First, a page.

Does this happen to you?

Discussion in 'Trading' started by omegapoint, Feb 27, 2008.

  1. Frequently, too often to be chance, as soon as I get into a stock it'll tank -- vertical -- and a disproportiate amt of the time as soon as I sell a stock it'll climb ... right after I sell it. I know I should sell sooner or buy back in but I don't, like the amatuer that I am. Thats not what I'm asking. What I'm really asking -- and I know this sounds out of left field but, in your experience, is it possible a brokerage can target someones account -- somehow--, recognizing they're a rank amateur with a sizable account?
    I've called support on other issues and no doubt it was obvious I was possible meat, I'm meat to everyone here for that matter ...everyone is everyone elses meat but I regress, back to the question. Thanks in advance.
  2. you decide to buy , you decide to sell - I have made bad decisions in the past as well. Use stop losses and limits when you buy. It'll help you out.
  3. It often seems like the market is targeting you personally... running your stop and then taking off in the direction you were looking for, etc. I don't think broker manipulation is the cause. More likely it's due to:

    1) Inexperienced players behave in predictable ways with stop placement etc. and the bigger players can take advantage of it

    2) You are more likely to remember these types of trades than the time that you were spot on, or just made a bad call, etc.
  4. Its more than just bad decisions. I'm talking about stocks that didn't display that sort of tanking for months untill I bought in.
    That and the tight stops daytraders use don't apply to the way I trade. It seems, from charts, that as much upside can be missed as downside can be evaded by tight stops. Same question ...has anyone ever heard of accounts being targeted?
  5. If you are daytrading, it sounds like you are "running with the heard." You might be waiting too long for a confirmation. For example, a stock may have turned around and be heading up, but by the time you think its safe to get in, you really should be shorting the pullback. When you buy it, and it pulls back, it bleeds you just enough to where you cant take it anymore and sell --when thats where you should have been buying.
  6. I don't think it was my broker, but who knows???

    Here's my story

    Trading SBUX in 1999, 2000, or 2001 (don't remember) I was short maybe 2000 shares (had a small account and that was all I could buy/sell) going into lunch time. I was also sitting with the position for some time. Maybe an hour or more at this point. I was quite new to daytrading back then.

    I watched as the stock moved up slowly 100 shares by 100 shares. I couldn't believe that "they" would be after my shares, but it was just so strange to watch. I was curious as to whether it was possible to move the market just to "get me" so I left my stoploss order in. SBUX was a 1 million+ shares/day stock and was sufficiently liquid for trading.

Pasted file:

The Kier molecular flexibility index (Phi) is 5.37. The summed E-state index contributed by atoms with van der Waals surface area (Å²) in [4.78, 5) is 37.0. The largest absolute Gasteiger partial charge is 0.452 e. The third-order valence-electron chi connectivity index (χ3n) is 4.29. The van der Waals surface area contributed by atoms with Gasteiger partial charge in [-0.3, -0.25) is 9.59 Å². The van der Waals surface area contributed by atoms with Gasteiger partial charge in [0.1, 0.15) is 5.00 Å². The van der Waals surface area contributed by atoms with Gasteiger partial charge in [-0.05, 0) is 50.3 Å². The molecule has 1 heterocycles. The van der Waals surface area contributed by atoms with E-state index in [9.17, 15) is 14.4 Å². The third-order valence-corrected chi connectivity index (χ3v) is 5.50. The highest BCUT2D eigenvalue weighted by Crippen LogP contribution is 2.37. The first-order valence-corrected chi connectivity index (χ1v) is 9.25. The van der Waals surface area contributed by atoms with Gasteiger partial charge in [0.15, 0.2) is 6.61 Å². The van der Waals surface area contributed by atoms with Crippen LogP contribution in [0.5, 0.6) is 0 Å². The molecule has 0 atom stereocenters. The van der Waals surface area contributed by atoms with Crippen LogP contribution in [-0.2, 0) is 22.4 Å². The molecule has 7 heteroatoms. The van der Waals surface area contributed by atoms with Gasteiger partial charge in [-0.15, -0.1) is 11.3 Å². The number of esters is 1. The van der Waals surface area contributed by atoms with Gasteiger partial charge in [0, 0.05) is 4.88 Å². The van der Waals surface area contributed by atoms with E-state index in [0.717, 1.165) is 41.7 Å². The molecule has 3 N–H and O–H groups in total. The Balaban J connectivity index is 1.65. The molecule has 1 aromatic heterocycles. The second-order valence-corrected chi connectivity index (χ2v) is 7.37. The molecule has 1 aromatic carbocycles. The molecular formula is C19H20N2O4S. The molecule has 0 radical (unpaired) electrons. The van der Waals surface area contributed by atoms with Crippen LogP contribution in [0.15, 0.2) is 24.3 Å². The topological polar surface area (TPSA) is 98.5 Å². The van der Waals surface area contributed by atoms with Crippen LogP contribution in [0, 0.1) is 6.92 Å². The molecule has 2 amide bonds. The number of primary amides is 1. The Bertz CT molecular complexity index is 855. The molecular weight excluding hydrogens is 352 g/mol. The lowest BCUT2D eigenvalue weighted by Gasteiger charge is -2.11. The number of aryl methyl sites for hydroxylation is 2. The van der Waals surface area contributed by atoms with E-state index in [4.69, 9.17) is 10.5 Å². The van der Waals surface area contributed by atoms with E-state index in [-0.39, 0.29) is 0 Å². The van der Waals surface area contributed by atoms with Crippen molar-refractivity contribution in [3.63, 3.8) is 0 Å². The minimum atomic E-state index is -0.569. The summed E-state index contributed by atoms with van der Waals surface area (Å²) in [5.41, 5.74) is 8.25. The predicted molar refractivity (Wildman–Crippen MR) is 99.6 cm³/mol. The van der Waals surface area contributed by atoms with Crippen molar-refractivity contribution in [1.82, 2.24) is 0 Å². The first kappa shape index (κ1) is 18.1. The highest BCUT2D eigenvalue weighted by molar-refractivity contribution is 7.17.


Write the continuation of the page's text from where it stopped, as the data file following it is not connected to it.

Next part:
I thought for sure the move would bring out sellers, but none came and it WAS NOT an incredibly fast move at all. Just step by step. Like it was just me and him. (I didn't think to watch and see who it was on Level 2 at the time)

    Immediately after my stop was hit the prices dropped to where they had been before and chopped around lower for the rest of the day. The chart showed one crazy bar out of nowhere and that was me. (if you were there....let me know)

    I will never forget this.

    Judge for yourself what it means.

    P.S. I didn't hold positions like you described, at the time. I was flat each afternoon.

    I would be interested in anyone's opinion or similiar story.
  7. ak15


    These are interesting observations and not unusual at all. I personally don't subscribe to 'the accounts being targeted' theory.
    I believe most of the problems that you folks have been experiencing is due to the trading environment in stocks these days. The bulk of trading is program driven which is the root cause of all these problems.
  8. Some people have a single experience that they can relate to my question here. Thing is, this happens to me all the time. It is plausible of course that inexperienced traders behave in predictable ways that experienced traders can take advantage of, I can buy that. But, that can be true along with my feeling that I'm being targeted at the same time concert. Ninja, I really can't believe any advice you might give since, aspiring to be a ninja your whole game is stealth and that sends your credibility out the window, since ...I don't know you -- as the shadow of outright paranoia looms over any toehold in sanity I have left. I'm waiting for some O'Reilly wanna be to scold me I'm losing at this game and just looking for a scapegoat ...please.
    If its the machines then I"m Sarah Conner and they've become self aware and are coming after me ( ...its a joke okay (don't you hate it when someone fixes on your joke as if it wasn't a joke)).
    I dunno, people who dismiss conspiracy are the best candidates for its effectiveness -- theres that thing about the wildest story being believeable because ...noone could make that up. Its 6:50 am here and I'm beginning to stream consciousness ...thanks for your indulgence -- the question persists.
  9. Of what benefit is it for a brokerage house to lose a customer since they dont take the other side of your trades?
  10. Of course it has! Its happened to everyone at some point. The difference is you learn from your mistakes, instead of seeking out a conspiracy.

    When you are a newbie, you are expected to be on the wrong side, and badly. The real question is, will you learn or will you continue to place the same kinds of trades?

    #10     Feb 28, 2008